In a letter submitted May 18, Education Law Center calls on U.S. Secretary of Education Arne Duncan to “promptly reject” New Jersey’s application to renew its waiver under the Elementary and Secondary Education Act (ESEA) until the State removes a proposed exemption from federally-mandated interventions for low performing schools in State-operated districts.
The ELC demand is triggered by NJ Education Commissioner David Hespe’s proposal to eliminate State-led efforts to improve academic outcomes for students in low performing schools in Newark and other districts under the State’s direct control. In NJ’s application to renew the ESEA waiver for another three years, Commissioner Hespe proposes exempting low performing schools – called “priority” and “focus” schools – in State-run Newark, Camden, Paterson and Jersey City from intervention and assistance by the NJ Department of Education’s (NJDOE) Regional Achievement Centers (RACs). Instead, the Commissioner would allow the State Superintendents in those districts to implement their own local “initiatives,” without RAC oversight and support.
If the U.S. Department of Education (USED) approves the waiver renewal application, the NJDOE will treat priority and focus schools in State-controlled districts differently from such schools in all other NJ districts. There are 91 priority and focus schools in State-operated Newark, Camden, Paterson and Jersey City, and there are an additional 157 priority and focus schools in 76 districts around the state.
“The Commissioner offers no justification or basis for withdrawing RAC intervention and support from low performing schools in Newark and the other districts under State control,” said ELC Executive Director David Sciarra. “If anything, the Commissioner should redouble efforts to boost instruction, curriculum and outcomes, instead of walking away from the students, teachers and principals in these State-run schools.”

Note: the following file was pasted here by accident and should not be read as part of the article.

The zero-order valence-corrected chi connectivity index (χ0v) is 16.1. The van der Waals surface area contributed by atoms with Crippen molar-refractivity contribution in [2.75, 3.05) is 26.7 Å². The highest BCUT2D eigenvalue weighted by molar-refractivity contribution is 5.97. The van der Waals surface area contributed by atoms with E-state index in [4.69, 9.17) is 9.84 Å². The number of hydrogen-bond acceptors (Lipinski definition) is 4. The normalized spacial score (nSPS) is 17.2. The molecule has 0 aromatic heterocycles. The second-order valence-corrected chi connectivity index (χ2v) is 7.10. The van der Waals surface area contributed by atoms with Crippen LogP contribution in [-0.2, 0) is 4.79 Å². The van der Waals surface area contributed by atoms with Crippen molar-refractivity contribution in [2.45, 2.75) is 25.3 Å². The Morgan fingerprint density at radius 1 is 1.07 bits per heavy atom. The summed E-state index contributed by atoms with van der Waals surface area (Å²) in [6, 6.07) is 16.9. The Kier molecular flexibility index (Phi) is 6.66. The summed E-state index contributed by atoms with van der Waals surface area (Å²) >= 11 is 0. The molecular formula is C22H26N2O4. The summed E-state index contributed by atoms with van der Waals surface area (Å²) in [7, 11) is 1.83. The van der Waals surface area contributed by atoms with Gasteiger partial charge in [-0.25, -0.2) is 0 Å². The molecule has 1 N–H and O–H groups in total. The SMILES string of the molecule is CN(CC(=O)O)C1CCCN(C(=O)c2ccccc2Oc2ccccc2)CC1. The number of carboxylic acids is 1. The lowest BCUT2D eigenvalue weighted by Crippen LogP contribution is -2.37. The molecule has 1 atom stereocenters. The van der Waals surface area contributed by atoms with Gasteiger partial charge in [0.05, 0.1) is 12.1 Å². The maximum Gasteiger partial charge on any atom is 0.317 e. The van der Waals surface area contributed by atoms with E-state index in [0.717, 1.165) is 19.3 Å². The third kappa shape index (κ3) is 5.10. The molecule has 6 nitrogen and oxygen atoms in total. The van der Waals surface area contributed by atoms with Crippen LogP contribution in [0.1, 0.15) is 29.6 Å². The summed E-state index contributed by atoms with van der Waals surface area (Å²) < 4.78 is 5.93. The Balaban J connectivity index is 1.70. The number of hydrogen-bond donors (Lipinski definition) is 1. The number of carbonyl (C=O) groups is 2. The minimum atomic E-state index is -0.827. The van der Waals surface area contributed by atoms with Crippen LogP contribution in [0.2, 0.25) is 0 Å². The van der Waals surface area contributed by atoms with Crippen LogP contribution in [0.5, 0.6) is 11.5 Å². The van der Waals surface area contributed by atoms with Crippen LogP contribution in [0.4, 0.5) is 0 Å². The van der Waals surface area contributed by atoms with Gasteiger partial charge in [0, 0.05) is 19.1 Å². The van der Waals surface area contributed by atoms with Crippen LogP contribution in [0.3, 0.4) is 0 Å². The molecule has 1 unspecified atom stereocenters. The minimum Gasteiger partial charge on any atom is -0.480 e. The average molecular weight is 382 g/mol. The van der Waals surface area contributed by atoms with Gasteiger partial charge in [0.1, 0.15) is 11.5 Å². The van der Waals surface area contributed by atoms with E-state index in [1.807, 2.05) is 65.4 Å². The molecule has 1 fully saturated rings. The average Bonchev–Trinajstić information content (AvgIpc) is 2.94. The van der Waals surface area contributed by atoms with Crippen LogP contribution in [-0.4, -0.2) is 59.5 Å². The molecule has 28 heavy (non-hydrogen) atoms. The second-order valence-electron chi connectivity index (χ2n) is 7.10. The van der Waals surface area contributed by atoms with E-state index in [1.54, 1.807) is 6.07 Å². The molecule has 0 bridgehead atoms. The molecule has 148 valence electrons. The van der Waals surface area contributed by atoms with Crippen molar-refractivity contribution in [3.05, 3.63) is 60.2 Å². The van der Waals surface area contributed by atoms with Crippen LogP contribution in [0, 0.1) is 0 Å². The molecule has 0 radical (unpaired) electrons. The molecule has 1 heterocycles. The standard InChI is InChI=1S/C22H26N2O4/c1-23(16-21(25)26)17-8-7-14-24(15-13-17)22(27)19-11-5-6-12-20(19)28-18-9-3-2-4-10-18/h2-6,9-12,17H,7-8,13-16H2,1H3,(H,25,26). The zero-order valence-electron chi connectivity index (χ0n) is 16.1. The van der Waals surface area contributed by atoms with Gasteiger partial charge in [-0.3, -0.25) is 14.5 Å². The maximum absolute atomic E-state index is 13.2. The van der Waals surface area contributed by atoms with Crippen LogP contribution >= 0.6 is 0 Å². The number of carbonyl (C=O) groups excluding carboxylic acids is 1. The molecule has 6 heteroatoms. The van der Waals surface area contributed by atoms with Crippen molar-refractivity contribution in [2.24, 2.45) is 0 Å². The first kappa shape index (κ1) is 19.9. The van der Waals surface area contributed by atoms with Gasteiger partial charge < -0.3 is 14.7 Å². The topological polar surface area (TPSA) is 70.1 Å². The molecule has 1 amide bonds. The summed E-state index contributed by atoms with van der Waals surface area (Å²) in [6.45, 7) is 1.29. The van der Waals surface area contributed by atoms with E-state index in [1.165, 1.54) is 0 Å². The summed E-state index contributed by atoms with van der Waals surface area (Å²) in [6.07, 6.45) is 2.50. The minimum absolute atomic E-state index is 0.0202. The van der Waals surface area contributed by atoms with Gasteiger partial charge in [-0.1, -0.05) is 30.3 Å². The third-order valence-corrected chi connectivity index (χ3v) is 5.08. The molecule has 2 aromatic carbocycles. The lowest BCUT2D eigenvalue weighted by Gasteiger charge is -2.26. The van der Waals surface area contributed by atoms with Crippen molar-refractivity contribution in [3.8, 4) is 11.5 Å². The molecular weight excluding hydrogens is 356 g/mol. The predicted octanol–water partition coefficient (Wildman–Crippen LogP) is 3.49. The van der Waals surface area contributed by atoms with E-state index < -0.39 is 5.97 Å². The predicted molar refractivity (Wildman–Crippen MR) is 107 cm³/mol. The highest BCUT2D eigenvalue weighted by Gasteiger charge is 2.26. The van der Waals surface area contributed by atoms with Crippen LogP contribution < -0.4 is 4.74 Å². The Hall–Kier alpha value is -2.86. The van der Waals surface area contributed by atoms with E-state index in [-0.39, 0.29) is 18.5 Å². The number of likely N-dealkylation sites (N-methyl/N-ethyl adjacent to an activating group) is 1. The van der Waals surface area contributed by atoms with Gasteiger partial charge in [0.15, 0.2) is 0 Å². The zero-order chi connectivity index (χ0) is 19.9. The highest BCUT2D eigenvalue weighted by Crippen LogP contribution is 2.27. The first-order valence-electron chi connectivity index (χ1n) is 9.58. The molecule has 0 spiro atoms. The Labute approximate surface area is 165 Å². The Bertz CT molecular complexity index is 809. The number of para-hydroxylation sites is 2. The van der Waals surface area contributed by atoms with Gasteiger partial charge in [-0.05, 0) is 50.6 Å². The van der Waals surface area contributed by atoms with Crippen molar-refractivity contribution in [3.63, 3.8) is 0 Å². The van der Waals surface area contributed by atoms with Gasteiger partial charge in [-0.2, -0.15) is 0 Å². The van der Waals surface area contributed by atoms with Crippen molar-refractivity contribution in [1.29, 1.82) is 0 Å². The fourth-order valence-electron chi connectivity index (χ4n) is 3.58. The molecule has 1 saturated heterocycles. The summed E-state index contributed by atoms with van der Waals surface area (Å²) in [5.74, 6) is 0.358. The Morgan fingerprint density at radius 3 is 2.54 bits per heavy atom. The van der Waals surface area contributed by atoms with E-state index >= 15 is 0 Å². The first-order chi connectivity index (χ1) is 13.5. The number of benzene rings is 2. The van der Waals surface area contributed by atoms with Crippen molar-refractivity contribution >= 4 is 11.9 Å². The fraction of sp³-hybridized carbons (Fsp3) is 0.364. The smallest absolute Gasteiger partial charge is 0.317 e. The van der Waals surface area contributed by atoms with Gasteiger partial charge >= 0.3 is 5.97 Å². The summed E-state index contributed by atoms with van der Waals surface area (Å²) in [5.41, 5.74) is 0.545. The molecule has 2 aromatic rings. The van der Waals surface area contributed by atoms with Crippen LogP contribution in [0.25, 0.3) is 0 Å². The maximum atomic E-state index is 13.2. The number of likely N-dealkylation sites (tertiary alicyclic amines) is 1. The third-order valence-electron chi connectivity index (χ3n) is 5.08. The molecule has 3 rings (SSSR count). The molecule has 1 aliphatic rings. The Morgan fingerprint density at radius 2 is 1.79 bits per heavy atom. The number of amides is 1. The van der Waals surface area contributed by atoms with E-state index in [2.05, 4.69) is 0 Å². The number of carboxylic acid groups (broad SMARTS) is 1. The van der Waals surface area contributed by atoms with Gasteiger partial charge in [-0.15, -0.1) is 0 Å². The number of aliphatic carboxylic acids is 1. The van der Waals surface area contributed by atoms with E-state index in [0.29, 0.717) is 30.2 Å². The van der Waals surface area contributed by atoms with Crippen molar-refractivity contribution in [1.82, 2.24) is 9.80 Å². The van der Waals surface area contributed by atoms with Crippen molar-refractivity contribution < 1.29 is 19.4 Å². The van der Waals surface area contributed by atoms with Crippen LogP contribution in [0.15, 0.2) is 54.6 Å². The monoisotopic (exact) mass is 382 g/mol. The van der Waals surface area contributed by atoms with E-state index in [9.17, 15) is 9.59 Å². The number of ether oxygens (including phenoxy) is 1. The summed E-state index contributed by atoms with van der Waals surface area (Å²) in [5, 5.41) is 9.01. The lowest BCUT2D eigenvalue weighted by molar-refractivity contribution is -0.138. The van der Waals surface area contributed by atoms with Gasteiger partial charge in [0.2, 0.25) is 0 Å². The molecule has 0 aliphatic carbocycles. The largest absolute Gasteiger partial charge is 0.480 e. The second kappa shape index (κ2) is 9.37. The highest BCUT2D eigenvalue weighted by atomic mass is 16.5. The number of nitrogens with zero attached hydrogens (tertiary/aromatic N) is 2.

The proposal to treat priority and focus schools in State-operated districts differently from schools in other districts comes on the heels of ELC’s pending complaint to Secretary Duncan that the Essex/Hudson RAC has provided no expert and professional assistance to Newark’s 28 priority and focus schools since 2102. ELC presented evidence that, under former Commissioner Christopher Cerf, NJDOE acceded to a demand by State Superintendent Cami Anderson to keep the Essex/Hudson RAC out of the Newark schools, a move which deprived those schools of the interventions required by New Jersey’s ESEA waiver and State Turnaround regulations. ELC also contends that State officials blatantly misrepresented the status of waiver implementation when – on several occasions – they told USED monitors that RAC interventions and supports were being provided to all priority and focus schools, including those in Newark.
Along with rejecting New Jersey’s ESEA waiver renewal as submitted, ELC is calling on Secretary Duncan to return the application to State officials with explicit instructions to remove the proposed exemption of priority and focus schools in State-run districts from RAC-led improvement efforts. In addition, ELC is demanding that the Secretary direct New Jersey to immediately dispatch RAC experts to all Newark priority and focus schools, and then place those schools on the required multi-year, RAC-led improvement cycle.
“New Jersey’s refusal, since 2012, to give Newark’s priority and focus schools the intensive support needed to improve outcomes for students is unconscionable,” Mr. Sciarra added. “Secretary Duncan must show his resolve about holding states accountable for their waiver commitments to USED, especially given the substantial evidence that New Jersey misled federal monitors about the State’s decision to give Newark a pass from long overdue, and urgently needed, interventions in the district’s lowest performing schools.”
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